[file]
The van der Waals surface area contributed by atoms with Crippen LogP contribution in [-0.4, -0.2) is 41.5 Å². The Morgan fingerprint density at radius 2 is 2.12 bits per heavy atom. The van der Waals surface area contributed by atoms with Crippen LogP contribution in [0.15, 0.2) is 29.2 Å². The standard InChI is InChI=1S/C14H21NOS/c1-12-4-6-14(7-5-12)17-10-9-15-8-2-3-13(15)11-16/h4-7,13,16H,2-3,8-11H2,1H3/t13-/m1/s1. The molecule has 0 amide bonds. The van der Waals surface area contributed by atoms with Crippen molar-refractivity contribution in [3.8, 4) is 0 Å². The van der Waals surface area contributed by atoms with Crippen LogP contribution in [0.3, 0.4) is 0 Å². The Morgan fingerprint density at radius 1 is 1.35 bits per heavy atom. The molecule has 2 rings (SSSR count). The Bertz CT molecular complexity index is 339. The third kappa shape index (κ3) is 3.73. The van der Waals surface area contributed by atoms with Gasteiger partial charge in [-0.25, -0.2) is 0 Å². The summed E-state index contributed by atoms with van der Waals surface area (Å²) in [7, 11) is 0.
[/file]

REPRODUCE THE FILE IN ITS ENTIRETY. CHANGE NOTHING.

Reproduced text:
The van der Waals surface area contributed by atoms with Crippen LogP contribution in [-0.4, -0.2) is 41.5 Å². The Morgan fingerprint density at radius 2 is 2.12 bits per heavy atom. The van der Waals surface area contributed by atoms with Crippen LogP contribution in [0.15, 0.2) is 29.2 Å². The standard InChI is InChI=1S/C14H21NOS/c1-12-4-6-14(7-5-12)17-10-9-15-8-2-3-13(15)11-16/h4-7,13,16H,2-3,8-11H2,1H3/t13-/m1/s1. The molecule has 0 amide bonds. The van der Waals surface area contributed by atoms with Crippen molar-refractivity contribution in [3.8, 4) is 0 Å². The van der Waals surface area contributed by atoms with Crippen LogP contribution in [0.3, 0.4) is 0 Å². The Morgan fingerprint density at radius 1 is 1.35 bits per heavy atom. The molecule has 2 rings (SSSR count). The Bertz CT molecular complexity index is 339. The third kappa shape index (κ3) is 3.73. The van der Waals surface area contributed by atoms with Gasteiger partial charge in [-0.25, -0.2) is 0 Å². The summed E-state index contributed by atoms with van der Waals surface area (Å²) in [7, 11) is 0.